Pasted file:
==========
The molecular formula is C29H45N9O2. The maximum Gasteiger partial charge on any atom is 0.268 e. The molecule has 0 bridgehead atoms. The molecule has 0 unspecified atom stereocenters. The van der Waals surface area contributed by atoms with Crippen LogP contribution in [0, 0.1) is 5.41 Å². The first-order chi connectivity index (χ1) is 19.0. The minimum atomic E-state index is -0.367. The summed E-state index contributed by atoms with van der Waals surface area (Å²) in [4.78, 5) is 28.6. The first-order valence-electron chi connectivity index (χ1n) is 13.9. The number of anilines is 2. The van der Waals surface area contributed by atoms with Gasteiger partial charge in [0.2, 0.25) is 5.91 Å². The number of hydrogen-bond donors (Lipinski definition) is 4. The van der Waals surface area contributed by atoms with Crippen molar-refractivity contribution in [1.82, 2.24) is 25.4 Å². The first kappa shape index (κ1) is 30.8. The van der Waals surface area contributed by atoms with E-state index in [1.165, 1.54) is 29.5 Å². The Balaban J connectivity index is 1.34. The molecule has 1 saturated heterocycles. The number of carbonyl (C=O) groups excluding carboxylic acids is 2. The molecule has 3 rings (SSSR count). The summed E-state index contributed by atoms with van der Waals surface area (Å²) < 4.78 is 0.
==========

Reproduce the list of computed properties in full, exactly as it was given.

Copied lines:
The molecular formula is C29H45N9O2. The maximum Gasteiger partial charge on any atom is 0.268 e. The molecule has 0 bridgehead atoms. The molecule has 0 unspecified atom stereocenters. The van der Waals surface area contributed by atoms with Crippen LogP contribution in [0, 0.1) is 5.41 Å². The first-order chi connectivity index (χ1) is 19.0. The minimum atomic E-state index is -0.367. The summed E-state index contributed by atoms with van der Waals surface area (Å²) in [4.78, 5) is 28.6. The first-order valence-electron chi connectivity index (χ1n) is 13.9. The number of anilines is 2. The van der Waals surface area contributed by atoms with Gasteiger partial charge in [0.2, 0.25) is 5.91 Å². The number of hydrogen-bond donors (Lipinski definition) is 4. The van der Waals surface area contributed by atoms with Crippen molar-refractivity contribution in [1.82, 2.24) is 25.4 Å². The first kappa shape index (κ1) is 30.8. The van der Waals surface area contributed by atoms with E-state index in [1.165, 1.54) is 29.5 Å². The Balaban J connectivity index is 1.34. The molecule has 1 saturated heterocycles. The number of carbonyl (C=O) groups excluding carboxylic acids is 2. The molecule has 3 rings (SSSR count). The summed E-state index contributed by atoms with van der Waals surface area (Å²) < 4.78 is 0.